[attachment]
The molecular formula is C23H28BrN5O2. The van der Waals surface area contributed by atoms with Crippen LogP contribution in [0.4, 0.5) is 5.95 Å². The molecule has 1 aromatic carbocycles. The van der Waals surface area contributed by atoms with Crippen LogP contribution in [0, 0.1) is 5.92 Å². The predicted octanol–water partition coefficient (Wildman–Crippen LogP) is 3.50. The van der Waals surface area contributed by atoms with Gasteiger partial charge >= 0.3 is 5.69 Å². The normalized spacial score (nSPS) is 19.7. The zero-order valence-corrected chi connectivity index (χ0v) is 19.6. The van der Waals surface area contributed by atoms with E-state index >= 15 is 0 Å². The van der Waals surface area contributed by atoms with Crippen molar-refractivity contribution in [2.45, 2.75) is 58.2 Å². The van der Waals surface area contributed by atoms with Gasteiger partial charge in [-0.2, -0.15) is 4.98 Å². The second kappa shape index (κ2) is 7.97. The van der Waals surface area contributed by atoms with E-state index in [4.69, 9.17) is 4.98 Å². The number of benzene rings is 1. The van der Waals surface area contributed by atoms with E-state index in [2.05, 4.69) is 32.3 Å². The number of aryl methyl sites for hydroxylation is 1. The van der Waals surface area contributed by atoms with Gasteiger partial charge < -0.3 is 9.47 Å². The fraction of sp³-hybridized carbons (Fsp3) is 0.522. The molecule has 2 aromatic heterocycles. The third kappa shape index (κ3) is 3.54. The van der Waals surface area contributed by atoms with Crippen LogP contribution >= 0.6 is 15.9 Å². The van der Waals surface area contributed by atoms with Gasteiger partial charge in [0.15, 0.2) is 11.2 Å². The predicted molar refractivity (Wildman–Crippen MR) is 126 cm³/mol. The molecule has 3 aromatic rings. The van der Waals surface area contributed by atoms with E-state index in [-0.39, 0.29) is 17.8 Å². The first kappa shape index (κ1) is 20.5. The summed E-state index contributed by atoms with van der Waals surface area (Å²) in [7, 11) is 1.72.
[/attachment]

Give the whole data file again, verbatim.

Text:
The molecular formula is C23H28BrN5O2. The van der Waals surface area contributed by atoms with Crippen LogP contribution in [0.4, 0.5) is 5.95 Å². The molecule has 1 aromatic carbocycles. The van der Waals surface area contributed by atoms with Crippen LogP contribution in [0, 0.1) is 5.92 Å². The predicted octanol–water partition coefficient (Wildman–Crippen LogP) is 3.50. The van der Waals surface area contributed by atoms with Gasteiger partial charge >= 0.3 is 5.69 Å². The normalized spacial score (nSPS) is 19.7. The zero-order valence-corrected chi connectivity index (χ0v) is 19.6. The van der Waals surface area contributed by atoms with E-state index >= 15 is 0 Å². The van der Waals surface area contributed by atoms with Crippen molar-refractivity contribution in [2.45, 2.75) is 58.2 Å². The van der Waals surface area contributed by atoms with Gasteiger partial charge in [-0.2, -0.15) is 4.98 Å². The second kappa shape index (κ2) is 7.97. The van der Waals surface area contributed by atoms with E-state index in [4.69, 9.17) is 4.98 Å². The number of benzene rings is 1. The van der Waals surface area contributed by atoms with E-state index in [2.05, 4.69) is 32.3 Å². The number of aryl methyl sites for hydroxylation is 1. The van der Waals surface area contributed by atoms with Gasteiger partial charge < -0.3 is 9.47 Å². The fraction of sp³-hybridized carbons (Fsp3) is 0.522. The molecule has 2 aromatic heterocycles. The third kappa shape index (κ3) is 3.54. The van der Waals surface area contributed by atoms with Crippen LogP contribution >= 0.6 is 15.9 Å². The van der Waals surface area contributed by atoms with Gasteiger partial charge in [0.15, 0.2) is 11.2 Å². The predicted molar refractivity (Wildman–Crippen MR) is 126 cm³/mol. The molecule has 3 aromatic rings. The van der Waals surface area contributed by atoms with E-state index in [-0.39, 0.29) is 17.8 Å². The first kappa shape index (κ1) is 20.5. The summed E-state index contributed by atoms with van der Waals surface area (Å²) in [7, 11) is 1.72.